Government review on London boaters

A GOVERNMENT review has been set up to investigate the problems of overcrowding on London's waterways.

The waterways are fast becoming dominated by younger boaters taking up residence to avoid high property prices in the city, so a new working group set up by the Department for Environment, Food and Rural Affairs (Defra), which includes representatives from Canal & River Trust, Environment Agency and the Ministry of Housing that are attempting to tackle the situation.

Pamela SmithUnable to find moorings

The problem is that many believe that a Canal & River Trust boat licence allows them to stay in one place indefinitely, whilst genuine continuous cruisers are unable to find moorings and visiting boaters too discover moorings are difficult to locate, all creating tensions.

However, the National Bargee Travellers Association (NBTA) that represents continuous cruisers was not invited to take part in the discussions, with Chairman Pamela Smith (pictured) complaining:

No communication

“This group was set up with no communication whatsoever with liveaboard boaters or their representative organisations. We are very concerned that boat dwellers are likely to be the target of further measures that will drive them off waterways.”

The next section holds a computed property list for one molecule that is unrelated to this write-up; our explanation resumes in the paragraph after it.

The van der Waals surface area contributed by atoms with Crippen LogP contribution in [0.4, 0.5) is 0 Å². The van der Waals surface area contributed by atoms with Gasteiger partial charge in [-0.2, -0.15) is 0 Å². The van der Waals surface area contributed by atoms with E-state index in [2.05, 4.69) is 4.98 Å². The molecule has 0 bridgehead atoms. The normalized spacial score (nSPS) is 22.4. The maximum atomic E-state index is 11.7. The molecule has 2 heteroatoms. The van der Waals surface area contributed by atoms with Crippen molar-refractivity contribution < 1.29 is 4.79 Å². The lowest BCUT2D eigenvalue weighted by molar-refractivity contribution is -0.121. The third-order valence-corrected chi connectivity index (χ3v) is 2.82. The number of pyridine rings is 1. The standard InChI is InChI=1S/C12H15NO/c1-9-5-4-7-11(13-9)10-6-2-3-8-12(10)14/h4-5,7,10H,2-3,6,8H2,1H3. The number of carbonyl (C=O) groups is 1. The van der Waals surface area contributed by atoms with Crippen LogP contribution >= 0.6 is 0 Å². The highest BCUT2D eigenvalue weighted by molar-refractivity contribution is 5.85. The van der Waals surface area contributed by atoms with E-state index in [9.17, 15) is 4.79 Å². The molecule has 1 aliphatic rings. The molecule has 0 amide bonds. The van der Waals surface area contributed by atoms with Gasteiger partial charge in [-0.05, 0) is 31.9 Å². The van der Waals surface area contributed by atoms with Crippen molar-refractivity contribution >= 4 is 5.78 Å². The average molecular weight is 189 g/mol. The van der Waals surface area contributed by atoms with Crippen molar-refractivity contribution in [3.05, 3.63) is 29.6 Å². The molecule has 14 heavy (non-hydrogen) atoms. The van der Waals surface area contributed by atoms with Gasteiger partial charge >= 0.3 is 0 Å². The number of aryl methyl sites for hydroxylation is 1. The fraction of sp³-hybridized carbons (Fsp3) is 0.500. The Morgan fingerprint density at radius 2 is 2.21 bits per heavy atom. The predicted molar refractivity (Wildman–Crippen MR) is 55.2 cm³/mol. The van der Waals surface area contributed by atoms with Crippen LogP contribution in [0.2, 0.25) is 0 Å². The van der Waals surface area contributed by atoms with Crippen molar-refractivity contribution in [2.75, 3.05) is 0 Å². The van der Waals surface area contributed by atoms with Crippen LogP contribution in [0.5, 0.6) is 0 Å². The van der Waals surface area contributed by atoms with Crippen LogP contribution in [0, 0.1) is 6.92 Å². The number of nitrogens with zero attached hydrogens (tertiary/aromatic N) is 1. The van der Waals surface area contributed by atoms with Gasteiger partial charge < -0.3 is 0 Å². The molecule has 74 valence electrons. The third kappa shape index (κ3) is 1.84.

The NBTA is wanting more free moorings to be made available to boaters in the city, yet other groups are against this believing in will encourage boats that lack a permanent mooring staying for long periods of time.

Should cruise 300 miles

Though there is no official fixed number of miles a continuous cruiser must travel in a year, 20 miles seems to have been accepted, but the Inland Waterways Association believe it should be a more realistic 300 miles with its Alison Stenner stating:

“This would help to solve the congestion problem—because it will stop boaters from operating just in the short gaps that are the more congested areas."

During March Canal & River Trust claimed it counted 2,050 continuous cruisers in London.